Should You Self-Publish on Your Way to a Book Deal?
You have a book and you want it published. Your end goal is to have it picked up by a traditional publisher, but you know it can take a while to land an agent and a deal. So you start thinking about self-publishing.
Maybe you figure that self-publishing can at least get the book out on the market while you spend the time to look for a publisher. Or maybe you feel that self-publishing is a way to impress upon publishers that you have a great product you’re really serious about.
But is self-publishing really the smartest interim move on your way to a book deal?
I recently asked that question of non-fiction literary agent Kristina Holmes. The short answer: It depends on the success you have with self-publishing.
If you can put your book out on your own and quickly sell several thousand copies — say 5,000 in six months — then publishers are going to be interested. They’ll know that with even greater distribution muscle behind your book (the kind they can supply), your book stands a good chance of selling even more copies.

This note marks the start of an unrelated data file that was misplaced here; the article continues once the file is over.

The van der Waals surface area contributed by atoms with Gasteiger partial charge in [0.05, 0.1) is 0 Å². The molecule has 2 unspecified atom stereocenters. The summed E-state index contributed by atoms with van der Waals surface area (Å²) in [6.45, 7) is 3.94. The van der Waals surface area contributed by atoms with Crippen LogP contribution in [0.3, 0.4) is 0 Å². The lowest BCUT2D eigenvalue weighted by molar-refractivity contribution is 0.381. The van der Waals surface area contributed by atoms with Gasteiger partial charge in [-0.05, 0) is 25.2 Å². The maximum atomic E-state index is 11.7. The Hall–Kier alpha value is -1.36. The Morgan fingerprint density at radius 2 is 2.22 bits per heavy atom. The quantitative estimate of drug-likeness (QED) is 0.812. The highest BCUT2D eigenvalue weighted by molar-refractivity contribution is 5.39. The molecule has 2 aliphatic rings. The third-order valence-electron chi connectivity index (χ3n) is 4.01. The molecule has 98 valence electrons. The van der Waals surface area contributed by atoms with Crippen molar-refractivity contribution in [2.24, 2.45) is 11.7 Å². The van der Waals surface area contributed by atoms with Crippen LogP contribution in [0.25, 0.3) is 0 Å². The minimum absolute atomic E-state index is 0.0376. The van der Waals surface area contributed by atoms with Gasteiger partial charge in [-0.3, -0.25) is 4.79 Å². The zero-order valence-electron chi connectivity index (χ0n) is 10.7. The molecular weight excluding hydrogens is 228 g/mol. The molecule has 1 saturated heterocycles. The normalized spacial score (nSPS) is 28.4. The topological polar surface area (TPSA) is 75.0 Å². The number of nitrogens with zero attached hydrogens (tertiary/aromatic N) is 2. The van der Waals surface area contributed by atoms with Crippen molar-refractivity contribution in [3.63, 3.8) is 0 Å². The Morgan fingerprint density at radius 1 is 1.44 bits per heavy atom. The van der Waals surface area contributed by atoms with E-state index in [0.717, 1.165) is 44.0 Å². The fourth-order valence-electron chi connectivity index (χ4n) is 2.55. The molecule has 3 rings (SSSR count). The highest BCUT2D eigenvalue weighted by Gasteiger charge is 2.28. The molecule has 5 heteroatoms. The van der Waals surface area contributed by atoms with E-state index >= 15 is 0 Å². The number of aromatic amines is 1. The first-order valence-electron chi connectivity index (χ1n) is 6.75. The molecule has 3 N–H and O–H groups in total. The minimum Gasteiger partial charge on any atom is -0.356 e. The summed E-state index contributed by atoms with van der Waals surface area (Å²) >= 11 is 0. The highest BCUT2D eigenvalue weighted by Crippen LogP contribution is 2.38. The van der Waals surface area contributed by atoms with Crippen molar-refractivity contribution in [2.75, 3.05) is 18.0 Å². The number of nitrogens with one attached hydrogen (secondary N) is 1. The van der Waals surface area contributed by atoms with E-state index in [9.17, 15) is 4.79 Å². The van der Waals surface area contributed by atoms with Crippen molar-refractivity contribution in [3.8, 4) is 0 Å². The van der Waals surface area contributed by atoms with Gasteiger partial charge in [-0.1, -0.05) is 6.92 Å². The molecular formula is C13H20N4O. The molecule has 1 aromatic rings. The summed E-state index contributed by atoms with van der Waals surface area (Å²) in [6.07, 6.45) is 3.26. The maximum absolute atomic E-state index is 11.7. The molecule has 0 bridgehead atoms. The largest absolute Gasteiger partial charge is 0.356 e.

But if you can’t sell a lot of books in your first year out, then self-publishing first is a liability. Publishers are going to see that you tried it and couldn’t get a reaction from people. They’ll pass.
No matter which way publishing route you take, it comes down to platform: having an established audience and a way to talk to that audience.
Kristina says the most important question an author can ask herself, whether she intends to self-publish or pursue a publisher, is “How am I personally going to sell many thousands of copies of books?”
For more insights into landing an agent and a book deal, download the full one-hour interview with Kristina Holmes.